With global support for nuclear arms control and disarmament gathering momentum, it might seem like an appropriate moment for NATO to fundamentally rethink its approach to the role that nuclear weapons play in its strategic posture. Instead, the alliance is likely to stress continuity, with nuclear weapons continuing to occupy a significant position in its new Strategic Concept.
NATO's Identity Crisis
Having struggled to maintain its relevance following the Cold War, NATO now faces new obstacles in its effort to carve out a global role for itself. Dwindling political commitment and drastic reduction in European defense spending threaten to hollow the alliance out from within. Meanwhile, shifts in the strategic landscape and the emerging trend toward nuclear disarmament have called into question the foundations of collective security upon which the alliance is based. With a new Strategic Concept due to be adopted next month, NATO's survival is certain, but its identity remains very much uncertain.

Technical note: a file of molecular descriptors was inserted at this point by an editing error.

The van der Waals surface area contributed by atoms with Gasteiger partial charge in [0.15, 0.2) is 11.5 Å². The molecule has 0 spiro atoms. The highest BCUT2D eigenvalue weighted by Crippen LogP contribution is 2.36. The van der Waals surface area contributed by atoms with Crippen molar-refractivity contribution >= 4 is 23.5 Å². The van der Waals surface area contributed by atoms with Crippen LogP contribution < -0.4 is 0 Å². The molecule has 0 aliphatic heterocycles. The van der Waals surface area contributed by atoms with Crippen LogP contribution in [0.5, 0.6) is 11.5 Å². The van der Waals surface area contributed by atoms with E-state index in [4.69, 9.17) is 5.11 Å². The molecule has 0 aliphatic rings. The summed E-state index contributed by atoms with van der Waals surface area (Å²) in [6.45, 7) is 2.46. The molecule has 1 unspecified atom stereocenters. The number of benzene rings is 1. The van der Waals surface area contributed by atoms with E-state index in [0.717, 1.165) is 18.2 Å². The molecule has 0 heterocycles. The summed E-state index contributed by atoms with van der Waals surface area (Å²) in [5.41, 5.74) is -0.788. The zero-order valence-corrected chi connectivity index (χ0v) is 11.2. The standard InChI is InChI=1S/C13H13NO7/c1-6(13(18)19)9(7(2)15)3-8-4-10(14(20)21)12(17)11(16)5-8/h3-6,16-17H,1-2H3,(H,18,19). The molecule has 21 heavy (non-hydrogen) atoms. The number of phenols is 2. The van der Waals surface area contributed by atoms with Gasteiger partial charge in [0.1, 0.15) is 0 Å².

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A lack of political will and a wave of defense budget cuts would seem to spell doom for NATO as a global expeditionary force, at least in the foreseeable future. While in all likelihood NATO will pull through, there's reason to fear that it will do so as a hollow organization. At the same time, there's some reason to hope that the forced belt-tightening will force a rethink of how to make NATO even more central to trans-Atlantic security.
NATO has undergone many changes since its inception in 1949, but its commitment to collective defense has remained intact. Despite a sea change in NATO's strategic context, membership, activities and functions, Article 5 has retained an almost mythical quality. Yet, beyond the rhetoric of summit declarations and keynote speeches, the relevance and meaning of Article 5, and of the security guarantees it embodies, have become increasingly problematic.